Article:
• Country: au
Re: Timer for solar powered pump
« Reply #11 on: August 14, 2023, 01:23:48 pm »
In my setup the cost for the pressure system is a fair bit more involved.

The current setup also feeds multiple stock troughs from the same line.  They would all have to be upgraded to high pressure float valves.  To put a double float valve in the tank is simple enough.  But water has to flow out of the tank when the pump has zero pressure.  So you need to install a brass swing type checkvalve in the bottom of the tank so water flowing into the tank goes though the top, water coming out, through the bottom. A pumptrol reverse pressure switch is a couple of hundred dollars alone, depending on where you get it from. The plumbing fittings all add up.

I have done this before and the cost is fairly well up there.
 

Offline gnuarm

  • Super Contributor
  • ***
  • Posts: 2218
  • Country: pr
Re: Timer for solar powered pump
« Reply #12 on: August 14, 2023, 03:10:12 pm »


Ok, fair enough.  But, you never said anything about that... or I missed it.  But, you still did not answer the question.  I will assume it does not harm the pump to run without moving water. 

This is an easy problem to solve, depending on your level of experience with electronics.   Restating your problem to:  "I want my pump to only run when the tank is not full." 

You will need a level sensor in the tank, which can be as simply as a float connected to a switch.  I have seen these in cisterns and they are very common.  I don't know if they handle the power line voltage, but I would want to use 12V power to be on the safe side.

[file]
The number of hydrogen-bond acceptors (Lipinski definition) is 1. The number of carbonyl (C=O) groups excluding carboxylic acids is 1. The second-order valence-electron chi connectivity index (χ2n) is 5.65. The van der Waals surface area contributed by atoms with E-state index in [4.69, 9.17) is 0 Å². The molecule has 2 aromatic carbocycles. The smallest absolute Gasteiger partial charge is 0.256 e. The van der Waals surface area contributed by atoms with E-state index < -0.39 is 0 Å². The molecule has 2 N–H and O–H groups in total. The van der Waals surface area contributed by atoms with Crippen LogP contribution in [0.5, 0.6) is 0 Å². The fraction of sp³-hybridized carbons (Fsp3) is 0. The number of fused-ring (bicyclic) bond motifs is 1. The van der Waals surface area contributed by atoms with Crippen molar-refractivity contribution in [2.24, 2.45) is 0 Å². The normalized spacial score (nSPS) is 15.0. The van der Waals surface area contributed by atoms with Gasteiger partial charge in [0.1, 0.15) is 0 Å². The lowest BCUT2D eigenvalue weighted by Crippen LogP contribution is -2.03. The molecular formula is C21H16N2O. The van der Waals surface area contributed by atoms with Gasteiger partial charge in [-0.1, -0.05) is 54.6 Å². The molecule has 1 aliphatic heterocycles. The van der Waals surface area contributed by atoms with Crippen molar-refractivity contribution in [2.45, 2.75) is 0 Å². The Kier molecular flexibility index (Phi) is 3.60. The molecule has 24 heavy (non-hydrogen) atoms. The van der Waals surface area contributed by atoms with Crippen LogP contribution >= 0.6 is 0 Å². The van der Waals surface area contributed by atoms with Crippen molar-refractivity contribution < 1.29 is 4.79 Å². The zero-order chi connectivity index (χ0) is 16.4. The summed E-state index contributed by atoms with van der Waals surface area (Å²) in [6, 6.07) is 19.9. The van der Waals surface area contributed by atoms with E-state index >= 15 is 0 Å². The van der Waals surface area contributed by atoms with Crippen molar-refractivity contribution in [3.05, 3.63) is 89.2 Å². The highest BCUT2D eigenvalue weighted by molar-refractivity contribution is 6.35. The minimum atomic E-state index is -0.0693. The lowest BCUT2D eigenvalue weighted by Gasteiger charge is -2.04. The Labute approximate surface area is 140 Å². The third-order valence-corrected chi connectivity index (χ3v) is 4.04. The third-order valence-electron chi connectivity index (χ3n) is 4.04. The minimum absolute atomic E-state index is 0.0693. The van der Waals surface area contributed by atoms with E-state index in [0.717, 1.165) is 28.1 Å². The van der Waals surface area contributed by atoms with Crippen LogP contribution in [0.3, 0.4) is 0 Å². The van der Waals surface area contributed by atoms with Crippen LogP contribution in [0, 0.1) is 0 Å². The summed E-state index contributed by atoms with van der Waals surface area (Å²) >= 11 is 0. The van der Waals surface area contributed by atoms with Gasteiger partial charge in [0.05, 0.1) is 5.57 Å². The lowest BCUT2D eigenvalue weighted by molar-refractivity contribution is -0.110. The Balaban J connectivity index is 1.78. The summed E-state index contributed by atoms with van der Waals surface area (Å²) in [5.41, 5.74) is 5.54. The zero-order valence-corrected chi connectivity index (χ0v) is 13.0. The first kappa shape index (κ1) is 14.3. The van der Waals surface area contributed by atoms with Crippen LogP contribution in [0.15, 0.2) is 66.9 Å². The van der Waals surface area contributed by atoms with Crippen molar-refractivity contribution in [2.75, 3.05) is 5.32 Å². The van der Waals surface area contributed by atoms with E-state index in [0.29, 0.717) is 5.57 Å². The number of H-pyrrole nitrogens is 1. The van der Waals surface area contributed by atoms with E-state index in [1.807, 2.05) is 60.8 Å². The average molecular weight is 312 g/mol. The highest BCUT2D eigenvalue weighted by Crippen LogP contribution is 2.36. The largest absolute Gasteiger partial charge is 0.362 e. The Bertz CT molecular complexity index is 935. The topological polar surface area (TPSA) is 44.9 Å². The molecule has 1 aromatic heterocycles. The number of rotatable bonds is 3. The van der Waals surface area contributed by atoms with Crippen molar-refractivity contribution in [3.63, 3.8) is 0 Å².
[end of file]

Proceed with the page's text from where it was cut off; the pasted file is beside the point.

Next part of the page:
So you need a 12V transformer to supply power.  This runs through the tank switch to a relay.  The relay switches the power to the pump.  Now, the pump will not run unless the water level in the tank is not full. 

If you don't want the pump to run when the solar level is too low, you will need a light sensor for that, which can operate another relay, wired so both need to close to provide power to the pump. 

Is that clear enough?

The tank is 200m from the pump, so no go for the sensor.   

Sorry, I don't get how this has anything to do with it.  You can't run 200 m of wire? 


Quote
I have a high/low sensor fitted on other installations where the pump and tank are close. Cost for this is negligible around, $20 for the sensor plus cable.

I considered a high/low sensor on the tank and wireless remote system.   Too expensive and not KISS.

Not sure why you would need a double sensor.  It's not like you need to worry about water sloshing around in the tank.  It's just an on/off switch.  I believe I've said they are common on water tanks for drinking water.


Quote
I considered a pressure switch and a double float valve on tank. Simple but would require ~$1000 in parts to implement

???  What pressure switch?  Do you mean to sense  the water level?  Don't make this complicated.


Quote
I never thought of a light sensor.  That is something I will keep in mind.